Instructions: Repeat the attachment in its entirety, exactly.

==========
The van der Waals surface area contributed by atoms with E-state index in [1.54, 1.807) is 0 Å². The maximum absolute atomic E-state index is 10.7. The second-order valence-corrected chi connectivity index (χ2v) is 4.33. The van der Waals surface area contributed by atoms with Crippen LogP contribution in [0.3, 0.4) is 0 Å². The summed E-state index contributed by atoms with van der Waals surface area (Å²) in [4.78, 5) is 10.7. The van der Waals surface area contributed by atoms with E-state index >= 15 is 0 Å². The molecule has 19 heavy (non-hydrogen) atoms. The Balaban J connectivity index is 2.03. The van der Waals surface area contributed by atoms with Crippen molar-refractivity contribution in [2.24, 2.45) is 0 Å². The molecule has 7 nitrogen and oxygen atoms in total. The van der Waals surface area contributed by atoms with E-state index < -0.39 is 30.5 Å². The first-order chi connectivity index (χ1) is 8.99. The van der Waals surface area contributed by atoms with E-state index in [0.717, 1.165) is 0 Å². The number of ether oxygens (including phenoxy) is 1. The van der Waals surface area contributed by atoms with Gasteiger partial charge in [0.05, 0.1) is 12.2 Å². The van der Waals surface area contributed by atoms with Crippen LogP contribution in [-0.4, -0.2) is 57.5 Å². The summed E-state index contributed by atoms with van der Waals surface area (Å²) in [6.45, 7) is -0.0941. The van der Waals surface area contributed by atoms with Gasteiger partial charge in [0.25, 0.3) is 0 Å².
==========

The van der Waals surface area contributed by atoms with E-state index in [1.54, 1.807) is 0 Å². The maximum absolute atomic E-state index is 10.7. The second-order valence-corrected chi connectivity index (χ2v) is 4.33. The van der Waals surface area contributed by atoms with Crippen LogP contribution in [0.3, 0.4) is 0 Å². The summed E-state index contributed by atoms with van der Waals surface area (Å²) in [4.78, 5) is 10.7. The van der Waals surface area contributed by atoms with E-state index >= 15 is 0 Å². The molecule has 19 heavy (non-hydrogen) atoms. The Balaban J connectivity index is 2.03. The van der Waals surface area contributed by atoms with Crippen molar-refractivity contribution in [2.24, 2.45) is 0 Å². The molecule has 7 nitrogen and oxygen atoms in total. The van der Waals surface area contributed by atoms with E-state index < -0.39 is 30.5 Å². The first-order chi connectivity index (χ1) is 8.99. The van der Waals surface area contributed by atoms with E-state index in [0.717, 1.165) is 0 Å². The number of ether oxygens (including phenoxy) is 1. The van der Waals surface area contributed by atoms with Gasteiger partial charge in [0.05, 0.1) is 12.2 Å². The van der Waals surface area contributed by atoms with Crippen LogP contribution in [-0.4, -0.2) is 57.5 Å². The summed E-state index contributed by atoms with van der Waals surface area (Å²) in [6.45, 7) is -0.0941. The van der Waals surface area contributed by atoms with Gasteiger partial charge in [0.25, 0.3) is 0 Å².